History 3359: Presidential Personality
5:30-6:50 p.m. MW • Room 013, University Hall
Instructor: Dr. Sam W. Haynes, associate professor of history
Catalog description: This course examines the dynamics of presidential behavior, personality and leadership in their historical contexts. Students will review a select number of chief executives whose backgrounds, careers and management styles enable a better understanding of the extent and limits of presidential power.
About the professor: Dr. Haynes decided to offer this course after writing a biography of President James K. Polk, James K. Polk and the Expansionist Impulse, Longman, 1997. This year, he served as a consultant for the History Channel's "To the Best of My Ability," a series on the U.S. presidency.
Required reading: Hail to the Chiefs: The Making and Unmaking of American Presidents by Robert Dallek; Lyndon Johnson and the American Dream by Doris Kearns Goodwin; Richard Nixon: A Psychobiography by Vamik D. Volkan, et al; Andrew Jackson and the Search for Vindication by James Curtis; and Woodrow Wilson and Colonel House by Alexander and Juliette George.
What the prof says: "Ideally, I would like students to gain an understanding of the extent to which personality has shaped the decision-making process in the White House, as well as to explore how those who have held the nation's highest of ce have managed to transform the role of the executive branch. Historians and the general public typically evaluate presidents according to their ability to ful ll speci c policy agendas. Yet the success (or failure) of these 43 individuals often hinges on much less tangible factors. A president's self-image, his ability to project that self-image to others and whether he seeks to resolve crises through compromise or con ict are all ingredients in the calculus of presidential leadership and are important elements in assessing his place in history."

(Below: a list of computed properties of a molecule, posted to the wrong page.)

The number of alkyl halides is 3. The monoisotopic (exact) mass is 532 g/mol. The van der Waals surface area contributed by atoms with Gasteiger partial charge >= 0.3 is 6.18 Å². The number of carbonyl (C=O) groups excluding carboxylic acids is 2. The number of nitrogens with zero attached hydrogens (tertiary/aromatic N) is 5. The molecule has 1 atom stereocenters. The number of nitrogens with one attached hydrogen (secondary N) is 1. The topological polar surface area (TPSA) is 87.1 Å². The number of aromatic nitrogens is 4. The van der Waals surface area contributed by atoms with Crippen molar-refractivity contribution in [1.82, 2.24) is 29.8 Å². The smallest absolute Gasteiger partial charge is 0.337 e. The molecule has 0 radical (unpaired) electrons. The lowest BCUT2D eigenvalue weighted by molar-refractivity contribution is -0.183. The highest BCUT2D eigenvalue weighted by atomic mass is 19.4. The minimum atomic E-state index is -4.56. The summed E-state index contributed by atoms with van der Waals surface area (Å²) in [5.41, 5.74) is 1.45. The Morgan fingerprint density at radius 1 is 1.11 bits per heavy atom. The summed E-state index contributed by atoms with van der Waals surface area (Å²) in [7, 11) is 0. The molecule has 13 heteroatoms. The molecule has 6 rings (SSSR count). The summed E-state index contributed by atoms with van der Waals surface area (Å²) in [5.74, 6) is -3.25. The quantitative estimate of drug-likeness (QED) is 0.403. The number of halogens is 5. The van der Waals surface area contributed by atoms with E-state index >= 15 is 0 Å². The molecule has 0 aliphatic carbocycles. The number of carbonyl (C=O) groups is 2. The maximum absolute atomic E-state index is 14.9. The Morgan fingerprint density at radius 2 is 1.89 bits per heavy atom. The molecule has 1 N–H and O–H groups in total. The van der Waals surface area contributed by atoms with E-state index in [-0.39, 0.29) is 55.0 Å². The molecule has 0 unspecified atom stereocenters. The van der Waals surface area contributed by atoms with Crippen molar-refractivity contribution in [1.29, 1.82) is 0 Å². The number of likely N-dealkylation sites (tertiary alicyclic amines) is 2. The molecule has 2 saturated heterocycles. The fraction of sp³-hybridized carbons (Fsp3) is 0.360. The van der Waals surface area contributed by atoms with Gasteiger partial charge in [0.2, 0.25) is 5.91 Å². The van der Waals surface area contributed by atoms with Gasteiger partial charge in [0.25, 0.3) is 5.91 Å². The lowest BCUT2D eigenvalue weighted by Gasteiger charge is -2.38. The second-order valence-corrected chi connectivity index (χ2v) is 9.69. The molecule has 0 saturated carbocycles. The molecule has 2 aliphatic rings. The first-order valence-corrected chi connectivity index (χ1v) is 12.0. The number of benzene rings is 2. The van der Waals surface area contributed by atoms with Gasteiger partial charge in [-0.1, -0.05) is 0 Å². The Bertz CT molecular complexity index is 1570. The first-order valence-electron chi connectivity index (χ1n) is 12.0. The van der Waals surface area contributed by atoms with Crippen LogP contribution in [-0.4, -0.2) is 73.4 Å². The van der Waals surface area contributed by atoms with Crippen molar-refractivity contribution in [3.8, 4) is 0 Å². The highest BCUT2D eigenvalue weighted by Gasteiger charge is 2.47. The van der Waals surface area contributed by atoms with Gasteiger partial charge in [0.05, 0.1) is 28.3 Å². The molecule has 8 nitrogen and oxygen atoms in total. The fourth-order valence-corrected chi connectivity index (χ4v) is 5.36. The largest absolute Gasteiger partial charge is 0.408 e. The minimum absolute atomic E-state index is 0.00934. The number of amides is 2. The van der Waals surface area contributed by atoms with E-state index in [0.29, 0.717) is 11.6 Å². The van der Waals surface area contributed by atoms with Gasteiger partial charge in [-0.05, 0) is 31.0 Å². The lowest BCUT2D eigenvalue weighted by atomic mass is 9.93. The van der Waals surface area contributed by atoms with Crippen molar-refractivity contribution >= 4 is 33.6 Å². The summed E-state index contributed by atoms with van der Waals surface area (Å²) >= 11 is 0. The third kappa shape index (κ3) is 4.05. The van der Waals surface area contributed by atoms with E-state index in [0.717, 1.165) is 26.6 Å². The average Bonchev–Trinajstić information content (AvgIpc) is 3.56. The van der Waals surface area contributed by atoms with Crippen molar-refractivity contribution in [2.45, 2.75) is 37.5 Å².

Course format: The 16-week class averages about 20 students and is run in a seminar format, allowing for in-depth discussion of personality and the executive branch. Occasionally, Dr. Haynes shows documentaries on 20th century presidents being discussed. Students are graded on two take-home interpretive essays, five quizzes (one for each of the texts) and a book review of a major presidential biography not included on the reading list.